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Nigerian Wedding: 7 Wedding Traditions & What They Mean

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It’s not the African or even Nigerian culture to wear white wedding dresses, have bridesmaids, carry bouquets etc. Today, I’ve dedicated this list of wedding traditions and their origins to wedding enthusiasts across the globe to learn and understand the many traditions that have evolved over time and not so many.


Photo by J-Gates Visuals

One of the most interesting wedding traditions remains with bridesmaids and their original purpose. Nowadays, bridesmaid dresses usually cause the most contention. However, originally bridesmaids dressed exactly the same as the bride. The purpose was to confuse evil spirits and stop them from becoming fixated on the bride, and ultimately prevent them from cursing the newlyweds.


Photo: (IG: @BenKiruthi)

It was actually Queen Victoria who introduced the white wedding tradition back in 1840. Since then, women all over the world have followed her cue. Traditionally, the white wedding gown symbolized purity, innocence and chastity. Not so sure about this nowadays…and many brides are choosing other colors for their gowns.


Photo by Terri Baskin

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Beyonce’s “if you liked it, then you should have put a ring on it” lyrics chimes an element of ancient truth. In ancient Rome, when a man put a ring on a woman, he literally took possession of her. The ring symbolized his ownership. Additionally, ancient Romans believed the ‘Vena Amoris’ or ‘Vein of Love’ connected the left ring finger directly to the heart, which is why the wedding ring is only ever placed on this finger.



One of the oldest wedding traditions is the stag night and it hasn’t changed much since the Spartans started it in the 5th Century B.C. Stag nights are when a groom celebrates his last night as a single man. No superstitions, no evolution, just the same celebration with the same purpose and I’m guessing the same outcome – MESSY.


Photo: (IG: @premadonna87)


In ancient times, bouquets were made up of pungent herbs and spices like garlic and dill. The reason was to ward off those pesky evil spirits and prevent ill health. Fortunately times have changed and we have evolved to become a less superstitious society. Nowadays, brides carry bouquets made up of fragrant flowers as oppose to pungent herbs.


In ancient times, rice symbolized the seed of life. Traditionally it was thrown at the newlywed couple as they departed from the church. This gesture was to wish the couple luck, prosperity and fertility. Nowadays, it’s simply seen as littering and apparently it’s not so good for native birds. These days, people are replacing rice with ribbons or confetti.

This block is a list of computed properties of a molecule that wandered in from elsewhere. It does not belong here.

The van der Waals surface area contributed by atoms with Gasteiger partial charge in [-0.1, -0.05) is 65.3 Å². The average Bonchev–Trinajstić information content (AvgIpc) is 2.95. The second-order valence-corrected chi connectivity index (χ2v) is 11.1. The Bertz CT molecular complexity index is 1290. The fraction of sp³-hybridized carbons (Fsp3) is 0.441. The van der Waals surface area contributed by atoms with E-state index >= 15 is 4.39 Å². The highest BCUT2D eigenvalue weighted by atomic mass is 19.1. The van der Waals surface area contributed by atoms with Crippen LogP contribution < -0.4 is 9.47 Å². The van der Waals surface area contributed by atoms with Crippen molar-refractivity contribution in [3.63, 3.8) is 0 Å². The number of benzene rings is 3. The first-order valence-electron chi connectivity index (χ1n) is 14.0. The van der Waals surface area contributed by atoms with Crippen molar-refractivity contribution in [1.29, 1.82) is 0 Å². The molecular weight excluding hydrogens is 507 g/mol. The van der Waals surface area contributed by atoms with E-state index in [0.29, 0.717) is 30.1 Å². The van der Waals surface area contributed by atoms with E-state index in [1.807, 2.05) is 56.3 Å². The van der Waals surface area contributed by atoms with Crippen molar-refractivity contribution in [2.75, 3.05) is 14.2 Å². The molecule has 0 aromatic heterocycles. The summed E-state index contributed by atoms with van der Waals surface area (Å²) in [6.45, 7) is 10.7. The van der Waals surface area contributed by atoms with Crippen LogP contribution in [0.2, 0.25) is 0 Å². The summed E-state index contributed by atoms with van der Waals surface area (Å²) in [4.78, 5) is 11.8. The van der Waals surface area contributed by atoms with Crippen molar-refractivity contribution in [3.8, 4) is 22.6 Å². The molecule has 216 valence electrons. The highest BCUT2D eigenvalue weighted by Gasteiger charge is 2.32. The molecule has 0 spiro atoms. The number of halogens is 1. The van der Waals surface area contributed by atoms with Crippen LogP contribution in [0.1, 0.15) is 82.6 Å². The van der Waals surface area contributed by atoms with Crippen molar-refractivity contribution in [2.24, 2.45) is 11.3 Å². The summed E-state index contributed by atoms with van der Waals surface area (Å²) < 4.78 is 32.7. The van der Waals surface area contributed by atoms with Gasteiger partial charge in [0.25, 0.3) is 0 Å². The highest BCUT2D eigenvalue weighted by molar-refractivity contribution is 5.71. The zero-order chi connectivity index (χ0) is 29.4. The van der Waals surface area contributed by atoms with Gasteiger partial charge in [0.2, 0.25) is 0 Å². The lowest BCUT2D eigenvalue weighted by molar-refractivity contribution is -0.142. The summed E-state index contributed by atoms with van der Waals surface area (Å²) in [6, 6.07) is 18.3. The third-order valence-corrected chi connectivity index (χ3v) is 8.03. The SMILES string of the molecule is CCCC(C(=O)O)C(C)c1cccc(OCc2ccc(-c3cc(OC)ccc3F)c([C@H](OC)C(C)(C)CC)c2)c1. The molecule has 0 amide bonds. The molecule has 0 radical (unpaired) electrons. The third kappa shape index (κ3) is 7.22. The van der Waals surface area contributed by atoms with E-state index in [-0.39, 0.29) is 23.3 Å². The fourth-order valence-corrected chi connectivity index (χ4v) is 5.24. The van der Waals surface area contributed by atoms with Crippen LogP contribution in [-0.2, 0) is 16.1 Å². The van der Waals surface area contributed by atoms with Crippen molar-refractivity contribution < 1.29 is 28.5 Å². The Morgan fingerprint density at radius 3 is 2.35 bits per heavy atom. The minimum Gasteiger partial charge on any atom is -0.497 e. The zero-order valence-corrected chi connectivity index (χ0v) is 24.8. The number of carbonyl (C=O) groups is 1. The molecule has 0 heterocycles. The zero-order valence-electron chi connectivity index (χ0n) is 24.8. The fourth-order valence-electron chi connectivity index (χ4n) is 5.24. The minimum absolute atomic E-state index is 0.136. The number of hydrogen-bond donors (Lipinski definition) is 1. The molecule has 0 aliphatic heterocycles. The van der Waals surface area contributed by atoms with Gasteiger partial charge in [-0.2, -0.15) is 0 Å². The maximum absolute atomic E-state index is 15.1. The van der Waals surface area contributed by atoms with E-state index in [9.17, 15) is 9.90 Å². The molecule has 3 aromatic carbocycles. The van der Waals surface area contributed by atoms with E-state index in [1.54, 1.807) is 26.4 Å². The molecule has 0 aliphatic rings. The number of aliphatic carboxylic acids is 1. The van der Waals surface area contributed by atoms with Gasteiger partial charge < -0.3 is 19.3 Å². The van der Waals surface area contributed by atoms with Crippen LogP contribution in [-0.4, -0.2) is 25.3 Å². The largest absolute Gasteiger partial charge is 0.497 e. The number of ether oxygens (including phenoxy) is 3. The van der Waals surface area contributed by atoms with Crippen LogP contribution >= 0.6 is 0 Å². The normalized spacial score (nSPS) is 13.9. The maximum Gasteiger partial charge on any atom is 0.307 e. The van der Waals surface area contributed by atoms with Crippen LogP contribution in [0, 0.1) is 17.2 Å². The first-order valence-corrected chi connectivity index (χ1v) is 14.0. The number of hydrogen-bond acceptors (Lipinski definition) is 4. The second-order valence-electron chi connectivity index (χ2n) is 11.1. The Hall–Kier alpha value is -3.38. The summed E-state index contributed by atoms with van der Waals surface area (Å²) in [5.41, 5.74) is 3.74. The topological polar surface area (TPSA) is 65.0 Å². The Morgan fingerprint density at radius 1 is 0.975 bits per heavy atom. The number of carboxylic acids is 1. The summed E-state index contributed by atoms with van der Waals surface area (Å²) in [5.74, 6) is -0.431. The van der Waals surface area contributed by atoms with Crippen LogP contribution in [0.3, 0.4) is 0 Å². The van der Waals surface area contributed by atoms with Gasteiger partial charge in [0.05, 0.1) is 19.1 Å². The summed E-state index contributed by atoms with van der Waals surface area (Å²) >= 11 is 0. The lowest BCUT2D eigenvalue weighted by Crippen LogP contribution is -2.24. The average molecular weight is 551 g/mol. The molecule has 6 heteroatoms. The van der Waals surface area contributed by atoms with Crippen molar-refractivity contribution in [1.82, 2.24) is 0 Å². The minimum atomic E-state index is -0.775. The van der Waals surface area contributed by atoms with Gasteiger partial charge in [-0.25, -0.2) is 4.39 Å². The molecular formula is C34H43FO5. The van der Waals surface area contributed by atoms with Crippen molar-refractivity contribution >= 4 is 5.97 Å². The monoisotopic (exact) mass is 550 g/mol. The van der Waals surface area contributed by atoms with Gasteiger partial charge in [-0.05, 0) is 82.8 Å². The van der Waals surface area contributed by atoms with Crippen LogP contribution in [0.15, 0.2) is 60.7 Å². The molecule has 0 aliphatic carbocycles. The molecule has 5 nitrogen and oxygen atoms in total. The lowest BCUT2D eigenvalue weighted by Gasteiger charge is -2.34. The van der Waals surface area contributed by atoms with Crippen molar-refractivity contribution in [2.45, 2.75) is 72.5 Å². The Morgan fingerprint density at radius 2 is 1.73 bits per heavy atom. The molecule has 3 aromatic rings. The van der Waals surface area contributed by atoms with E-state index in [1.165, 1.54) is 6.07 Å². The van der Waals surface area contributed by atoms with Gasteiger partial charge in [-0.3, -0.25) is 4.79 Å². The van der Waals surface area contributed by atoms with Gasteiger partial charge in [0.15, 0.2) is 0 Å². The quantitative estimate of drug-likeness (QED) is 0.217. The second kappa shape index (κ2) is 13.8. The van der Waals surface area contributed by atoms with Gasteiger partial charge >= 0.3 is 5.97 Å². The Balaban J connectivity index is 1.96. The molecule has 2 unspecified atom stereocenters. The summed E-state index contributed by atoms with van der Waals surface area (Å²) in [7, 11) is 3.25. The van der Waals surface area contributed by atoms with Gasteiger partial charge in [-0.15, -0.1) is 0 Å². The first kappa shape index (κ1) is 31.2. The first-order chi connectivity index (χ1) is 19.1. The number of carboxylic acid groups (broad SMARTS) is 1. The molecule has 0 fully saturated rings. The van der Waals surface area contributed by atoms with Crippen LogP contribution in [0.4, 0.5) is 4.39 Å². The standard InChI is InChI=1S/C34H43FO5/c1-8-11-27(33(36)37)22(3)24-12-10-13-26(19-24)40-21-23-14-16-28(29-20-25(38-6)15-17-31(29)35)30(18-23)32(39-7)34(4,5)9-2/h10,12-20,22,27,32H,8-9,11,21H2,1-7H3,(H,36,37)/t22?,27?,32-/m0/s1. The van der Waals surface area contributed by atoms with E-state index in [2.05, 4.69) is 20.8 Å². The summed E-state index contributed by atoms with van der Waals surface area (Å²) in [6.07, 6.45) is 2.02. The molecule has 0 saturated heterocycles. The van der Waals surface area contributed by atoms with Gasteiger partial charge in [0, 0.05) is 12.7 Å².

Traditionally speaking, there were two different reasons the groom carried the bride over the threshold. In some parts of the world it was to protect his bride from being possessed by evil spirits. Back then, brides were considered as being highly vulnerable to spirit intrusion. In other parts of the world, it was a way of preventing the bride from appearing too eager to lose her virginity. Nowadays, it’s a romantic gesture, one that I hope sticks around forever.

There are so many more interesting wedding traditions and typically most of them spawn from our ancient ancestors’ superstitious natures. Can you think of any? What is your favorite wedding tradition?


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  • kunda mubemba
    June 19, 2014

    Nice I didn’t know some of this

  • Tina Ugorji
    June 20, 2014

    There’s another wedding tradition of jumping the broom

  • stephanie
    July 23, 2014

    There is dis one of removing d bride’s garters by d groom &giving it 2 d best man.Its a sign he’s going 2 get married next.

  • me
    July 23, 2014

    Something new, something old and something borrowed.

  • me
    July 23, 2014

    the white wedding dress actually originally was a sign of wealth. During that time, people who got married would wear a dress that had color and could be worn again, for fiscal reasons. But then queen victoria got a white gown, to represent her wealth and ability to buy a white dress (unheard of) with out the worry of it getting dirty, and with the plan of never wearing it again…

  • rhoda
    July 27, 2014

    How about the tossing of d bouquet? D father/daughter dance,couples 1st dance,cutting n feeding each oda d cake?